When the issue is within the native profile of human behaviour, there is only a limited alleviation that organizational structures and processes can offer to offset the impact of pressures and biases; particularly when such structures are in the nature of dividing responsibilities, and reviewing decisions and actions sequentially.  The key here is that the primary decision or execution is singular by an individual; so is the secondary review of decision or execution. Though review by a board is plural it is also a post-facto delayed quarterly review of singular decisions or actions. It is important to enable challenges, debates and superior outcomes in decisions and actions. This cannot be achieved just through a discussion between the boss and his subordinates as the former eventually displays positional power and the latter eventually succumb to career growth issues. This cannot be through peer level discussions either as peer groups tend to eventually “live and let live” rather than aim at the best outcome.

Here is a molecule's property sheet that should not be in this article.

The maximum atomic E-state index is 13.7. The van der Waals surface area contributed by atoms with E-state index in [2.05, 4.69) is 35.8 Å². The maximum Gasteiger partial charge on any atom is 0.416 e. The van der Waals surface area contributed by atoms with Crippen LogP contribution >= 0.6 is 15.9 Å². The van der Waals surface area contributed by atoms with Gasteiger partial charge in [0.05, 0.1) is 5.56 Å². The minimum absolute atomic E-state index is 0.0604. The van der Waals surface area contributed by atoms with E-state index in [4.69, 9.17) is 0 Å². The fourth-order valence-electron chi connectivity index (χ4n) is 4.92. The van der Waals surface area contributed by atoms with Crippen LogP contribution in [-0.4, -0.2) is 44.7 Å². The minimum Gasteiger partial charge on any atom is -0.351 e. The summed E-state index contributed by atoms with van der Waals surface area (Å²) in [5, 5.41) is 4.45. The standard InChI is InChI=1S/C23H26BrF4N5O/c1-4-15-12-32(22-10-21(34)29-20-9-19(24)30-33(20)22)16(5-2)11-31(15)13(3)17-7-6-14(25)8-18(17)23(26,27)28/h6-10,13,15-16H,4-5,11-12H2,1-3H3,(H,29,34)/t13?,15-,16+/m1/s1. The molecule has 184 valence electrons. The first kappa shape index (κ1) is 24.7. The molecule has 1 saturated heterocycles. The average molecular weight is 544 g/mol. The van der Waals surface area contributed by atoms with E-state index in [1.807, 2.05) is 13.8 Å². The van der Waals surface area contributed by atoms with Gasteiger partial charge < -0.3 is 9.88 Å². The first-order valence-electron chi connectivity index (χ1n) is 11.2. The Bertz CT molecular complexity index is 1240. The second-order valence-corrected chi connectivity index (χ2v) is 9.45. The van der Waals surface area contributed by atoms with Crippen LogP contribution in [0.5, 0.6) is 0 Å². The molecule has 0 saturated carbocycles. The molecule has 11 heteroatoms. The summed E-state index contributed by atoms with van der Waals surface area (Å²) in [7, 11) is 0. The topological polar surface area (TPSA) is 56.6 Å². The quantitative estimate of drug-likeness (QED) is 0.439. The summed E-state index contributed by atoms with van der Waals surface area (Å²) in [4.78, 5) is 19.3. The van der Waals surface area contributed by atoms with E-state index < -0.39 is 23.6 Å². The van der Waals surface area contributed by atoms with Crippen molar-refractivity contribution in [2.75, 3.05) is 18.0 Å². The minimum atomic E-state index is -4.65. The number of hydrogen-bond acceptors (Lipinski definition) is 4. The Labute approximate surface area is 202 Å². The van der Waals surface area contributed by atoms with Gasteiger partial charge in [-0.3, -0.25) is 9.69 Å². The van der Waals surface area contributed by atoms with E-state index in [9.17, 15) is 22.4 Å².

Two minds

It is often said, “Two minds are better than one”. In fact, the concept of synergy lies in being “One plus One becoming Three, rather than an arithmetical Two”. The first is a typically social adage that implies that two minds can bring to the table viewpoints that would not be obvious to just one person. The second is a typically corporate adage implying that when two minds get together some sort of catalysis takes place. There is a saying related to individual experience that plays spoilsport though: “I am in two minds”! In corporate setting, indecisiveness is frowned upon. This has been one evolutionary reason why singular authority has been encouraged in all organizations. As we have seen in the earlier sections, this concentration of power has the potential to lead to inappropriate decision making or execution. A bold new experiment could be to have two leaders responsible for a single function. For example, key functions such as Finance, Operations and Commercial could have two equally titled top executives lead each of them. All decisions could be taken and executed only by the two together.